Startups and Sales Reps

Sales are a key vital sign of a business. It’s like taking your temperature. Too hot or too cold and you’re in trouble. A lack of sales is a warning sign that things need to change.

So your startup has no sales? Hire a sales rep. Right? Maybe not. Hiring a salesperson for a startup requires a lot of thought and planning. If it’s not the right time, you run the risk of distracting your team, wasting money, and disappointing potential customers.

“I don’t invest anymore in entrepreneurs that don’t have charisma.” – Barbara Corcoran

Photo by Greg Habermann.

Photo by Greg Habermann.

If you can’t sell, you better learn fast. Life is about selling. Job interviews, products, a better rate from the mortgage company, a free drink on the plane, etc. If you can’t sell to customers, don’t be surprised if you can’t sell investors. Founders also need to know what the company’s sales cycle looks like. If you don’t know what your customers want to hear and what motivates them, you’re in trouble. How do you even know if you have a good product yet? You need to be able to close sales yourself.

If you’re not familiar with sales, you should learn before you hire someone. Talk to someone with a lot of sales experience. Talk to several and do a healthy amount of internet research. It’ll be academic to you but you’ll have a better understanding of what you need. Start by researching incentives, commissions, base salary, draws, lead/demand generation, who gets inbound sales, the difference between account management and selling.

Avoid the trap of commission only sales:

Yes it sounds wonderful. You only pay your sales rep when they bring in money for your company. Sales Reps should be producing anyway, right? If it’s this easy, why doesn’t everyone do it? Two reasons: 1. Very few experienced sales reps will start on commission alone. If they can make money anywhere else, they will. 2. Many times it’s not the salesperson that’s the problem. It’s the process, product, pricing, or other issues. The best time to hire a salesperson is after you’ve started closing sales. When it’s going well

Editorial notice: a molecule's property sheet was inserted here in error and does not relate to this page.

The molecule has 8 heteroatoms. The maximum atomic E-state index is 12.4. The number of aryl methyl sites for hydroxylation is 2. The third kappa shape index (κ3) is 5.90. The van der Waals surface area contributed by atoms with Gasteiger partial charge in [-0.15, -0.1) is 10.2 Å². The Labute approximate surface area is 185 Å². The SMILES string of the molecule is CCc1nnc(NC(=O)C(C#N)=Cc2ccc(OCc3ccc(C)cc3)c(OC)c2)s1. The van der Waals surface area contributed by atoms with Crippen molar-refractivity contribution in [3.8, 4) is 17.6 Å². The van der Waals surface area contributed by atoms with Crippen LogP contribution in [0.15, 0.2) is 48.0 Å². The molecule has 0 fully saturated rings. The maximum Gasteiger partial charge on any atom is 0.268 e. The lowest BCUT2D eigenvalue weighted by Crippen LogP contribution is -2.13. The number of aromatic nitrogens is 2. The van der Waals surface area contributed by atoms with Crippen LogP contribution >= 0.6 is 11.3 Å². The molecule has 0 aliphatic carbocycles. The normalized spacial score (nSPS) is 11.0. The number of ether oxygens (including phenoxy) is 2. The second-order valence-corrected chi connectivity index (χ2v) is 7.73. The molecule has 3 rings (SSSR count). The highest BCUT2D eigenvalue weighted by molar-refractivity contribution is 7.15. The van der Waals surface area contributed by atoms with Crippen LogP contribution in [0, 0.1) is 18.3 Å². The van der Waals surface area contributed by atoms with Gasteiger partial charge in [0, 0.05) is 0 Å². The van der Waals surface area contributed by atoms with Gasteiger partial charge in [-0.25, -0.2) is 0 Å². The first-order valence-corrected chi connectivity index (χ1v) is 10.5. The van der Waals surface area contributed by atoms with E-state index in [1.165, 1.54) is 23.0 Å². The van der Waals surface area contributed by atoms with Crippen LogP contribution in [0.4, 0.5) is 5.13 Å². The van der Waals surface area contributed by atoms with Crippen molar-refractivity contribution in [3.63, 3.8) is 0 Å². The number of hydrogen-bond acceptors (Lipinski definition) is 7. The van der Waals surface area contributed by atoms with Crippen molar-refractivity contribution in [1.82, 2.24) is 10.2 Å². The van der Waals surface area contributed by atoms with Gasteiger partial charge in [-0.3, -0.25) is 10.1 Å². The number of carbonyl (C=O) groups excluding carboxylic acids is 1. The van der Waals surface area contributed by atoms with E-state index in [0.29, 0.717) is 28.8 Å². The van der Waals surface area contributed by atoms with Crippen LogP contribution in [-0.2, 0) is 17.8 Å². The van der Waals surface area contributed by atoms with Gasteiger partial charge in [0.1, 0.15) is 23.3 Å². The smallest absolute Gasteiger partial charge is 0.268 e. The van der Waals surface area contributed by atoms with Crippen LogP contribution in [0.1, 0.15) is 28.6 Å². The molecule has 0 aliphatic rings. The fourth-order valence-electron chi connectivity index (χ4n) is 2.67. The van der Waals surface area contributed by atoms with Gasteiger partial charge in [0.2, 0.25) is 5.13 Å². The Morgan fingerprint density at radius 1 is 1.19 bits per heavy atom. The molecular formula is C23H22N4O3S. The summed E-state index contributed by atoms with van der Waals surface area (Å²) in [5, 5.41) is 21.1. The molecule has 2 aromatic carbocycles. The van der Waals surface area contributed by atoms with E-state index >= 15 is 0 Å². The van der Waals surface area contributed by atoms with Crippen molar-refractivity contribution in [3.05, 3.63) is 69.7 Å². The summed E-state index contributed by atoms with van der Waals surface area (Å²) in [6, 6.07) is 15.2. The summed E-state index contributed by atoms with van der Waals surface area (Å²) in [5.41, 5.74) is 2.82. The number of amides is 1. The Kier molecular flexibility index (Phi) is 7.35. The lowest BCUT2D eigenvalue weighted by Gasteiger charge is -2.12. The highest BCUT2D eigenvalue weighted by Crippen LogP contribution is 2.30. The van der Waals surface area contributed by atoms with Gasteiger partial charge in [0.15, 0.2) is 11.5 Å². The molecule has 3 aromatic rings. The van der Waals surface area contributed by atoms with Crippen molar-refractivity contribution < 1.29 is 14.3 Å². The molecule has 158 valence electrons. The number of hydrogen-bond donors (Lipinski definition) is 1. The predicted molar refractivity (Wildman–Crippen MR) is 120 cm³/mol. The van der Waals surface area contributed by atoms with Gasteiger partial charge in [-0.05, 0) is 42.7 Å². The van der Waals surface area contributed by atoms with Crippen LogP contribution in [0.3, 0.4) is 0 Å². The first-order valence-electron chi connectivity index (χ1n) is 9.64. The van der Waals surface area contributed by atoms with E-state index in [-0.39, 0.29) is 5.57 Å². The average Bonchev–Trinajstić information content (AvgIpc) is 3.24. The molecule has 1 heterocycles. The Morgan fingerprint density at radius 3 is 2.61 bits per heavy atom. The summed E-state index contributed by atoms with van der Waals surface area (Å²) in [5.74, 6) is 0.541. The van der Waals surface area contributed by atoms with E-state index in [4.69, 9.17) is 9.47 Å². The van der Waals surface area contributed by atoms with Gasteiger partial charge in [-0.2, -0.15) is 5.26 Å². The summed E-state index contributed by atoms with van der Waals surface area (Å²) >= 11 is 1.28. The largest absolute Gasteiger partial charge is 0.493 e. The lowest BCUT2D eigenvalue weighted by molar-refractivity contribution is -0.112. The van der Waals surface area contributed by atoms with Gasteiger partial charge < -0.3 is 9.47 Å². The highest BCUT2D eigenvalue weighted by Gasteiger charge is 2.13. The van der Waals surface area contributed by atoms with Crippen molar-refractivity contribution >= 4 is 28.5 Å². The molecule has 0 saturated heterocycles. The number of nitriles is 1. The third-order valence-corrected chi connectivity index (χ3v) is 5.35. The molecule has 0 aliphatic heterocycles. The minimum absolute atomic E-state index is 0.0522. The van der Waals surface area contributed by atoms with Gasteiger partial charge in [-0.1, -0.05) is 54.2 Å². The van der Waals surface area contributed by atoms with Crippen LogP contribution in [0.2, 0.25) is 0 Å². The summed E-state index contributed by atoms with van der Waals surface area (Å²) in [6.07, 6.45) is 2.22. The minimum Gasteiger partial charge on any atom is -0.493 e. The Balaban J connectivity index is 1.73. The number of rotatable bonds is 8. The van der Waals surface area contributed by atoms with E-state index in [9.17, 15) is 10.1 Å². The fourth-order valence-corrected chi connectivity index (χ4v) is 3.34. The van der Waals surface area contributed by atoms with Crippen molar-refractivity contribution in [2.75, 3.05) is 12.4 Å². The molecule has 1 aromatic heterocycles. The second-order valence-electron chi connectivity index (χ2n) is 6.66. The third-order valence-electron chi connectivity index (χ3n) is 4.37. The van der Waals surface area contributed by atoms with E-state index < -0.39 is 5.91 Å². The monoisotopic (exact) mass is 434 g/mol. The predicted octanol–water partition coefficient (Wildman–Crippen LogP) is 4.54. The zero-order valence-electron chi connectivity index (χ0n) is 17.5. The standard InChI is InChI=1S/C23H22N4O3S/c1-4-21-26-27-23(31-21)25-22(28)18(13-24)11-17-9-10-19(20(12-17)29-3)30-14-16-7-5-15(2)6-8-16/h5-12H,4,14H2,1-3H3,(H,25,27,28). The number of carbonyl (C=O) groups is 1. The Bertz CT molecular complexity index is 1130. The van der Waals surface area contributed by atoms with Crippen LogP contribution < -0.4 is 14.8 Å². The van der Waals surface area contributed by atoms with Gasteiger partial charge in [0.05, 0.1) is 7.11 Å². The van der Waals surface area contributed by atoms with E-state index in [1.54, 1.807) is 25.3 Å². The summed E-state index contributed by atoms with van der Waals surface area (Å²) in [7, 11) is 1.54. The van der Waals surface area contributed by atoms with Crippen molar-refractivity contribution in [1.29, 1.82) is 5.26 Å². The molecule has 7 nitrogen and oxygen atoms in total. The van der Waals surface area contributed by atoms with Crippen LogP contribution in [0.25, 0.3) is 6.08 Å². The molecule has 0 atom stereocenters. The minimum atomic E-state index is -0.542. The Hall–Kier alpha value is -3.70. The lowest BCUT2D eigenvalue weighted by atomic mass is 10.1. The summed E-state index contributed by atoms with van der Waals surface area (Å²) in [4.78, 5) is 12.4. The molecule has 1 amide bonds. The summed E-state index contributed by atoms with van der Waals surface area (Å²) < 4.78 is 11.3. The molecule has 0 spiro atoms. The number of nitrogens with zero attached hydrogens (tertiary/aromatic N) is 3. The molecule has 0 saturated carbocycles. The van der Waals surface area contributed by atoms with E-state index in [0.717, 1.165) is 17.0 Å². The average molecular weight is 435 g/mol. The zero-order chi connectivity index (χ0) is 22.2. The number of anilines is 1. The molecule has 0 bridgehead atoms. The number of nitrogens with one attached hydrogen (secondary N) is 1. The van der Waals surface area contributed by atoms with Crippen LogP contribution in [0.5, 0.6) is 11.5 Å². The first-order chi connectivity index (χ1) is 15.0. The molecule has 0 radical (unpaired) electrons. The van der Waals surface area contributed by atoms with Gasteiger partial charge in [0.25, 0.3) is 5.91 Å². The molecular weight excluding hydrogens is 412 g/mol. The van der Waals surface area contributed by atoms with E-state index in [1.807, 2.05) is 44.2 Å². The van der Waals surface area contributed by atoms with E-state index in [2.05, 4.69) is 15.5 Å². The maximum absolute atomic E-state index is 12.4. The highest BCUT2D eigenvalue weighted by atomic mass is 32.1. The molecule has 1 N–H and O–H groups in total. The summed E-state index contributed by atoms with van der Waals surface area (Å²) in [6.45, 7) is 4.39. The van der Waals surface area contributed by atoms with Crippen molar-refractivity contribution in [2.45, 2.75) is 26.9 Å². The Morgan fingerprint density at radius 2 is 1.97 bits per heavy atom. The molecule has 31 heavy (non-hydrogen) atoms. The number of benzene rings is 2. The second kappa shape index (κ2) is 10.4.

Have a product – great sales people are wasted before you’re ready to go. If you want your sales rep to line up beta customers or vet your product, you’re wasting everybody’s time. Matthew Bellows –

Make sure your numbers work:

Tomasz Tunguz does a great job of spelling this out in his article on hiring a sales rep. The average sales person can close 15 sales per month. (full article here). If they’re earning $70k in base plus a commission, that requires $12k in monthly sales which means they need $800 per sale. If your product/service can’t meet that, hiring a sales person is a bad idea.

There must be additional opportunity that you can’t close because you’re busy. Don’t hire just to get the cream off the top. Don’t hire a sale professional to handle those calls. That’s just an order taker. Hire a sales person to cultivate the field. They need to be out in their territory generating leads and planting seeds for tomorrow.

Salespeople are best at selling themselves.

A sales manager once told me that and it’s true. Remember that when you’re getting excited about the potential hire. They sound like the perfect fit because they can sell themselves. Remember it again when they report to you about prospects. You need a plan for tracking their success that doesn’t rely on what they say alone.

Next up, I’ll take it back a step and talk about the importance of early sales in startups. We’re thinking about future posts on a better sales process, options for commissions, and the tools I use to make sales happen. Post a comment or send me a message if you’ve got a question or idea.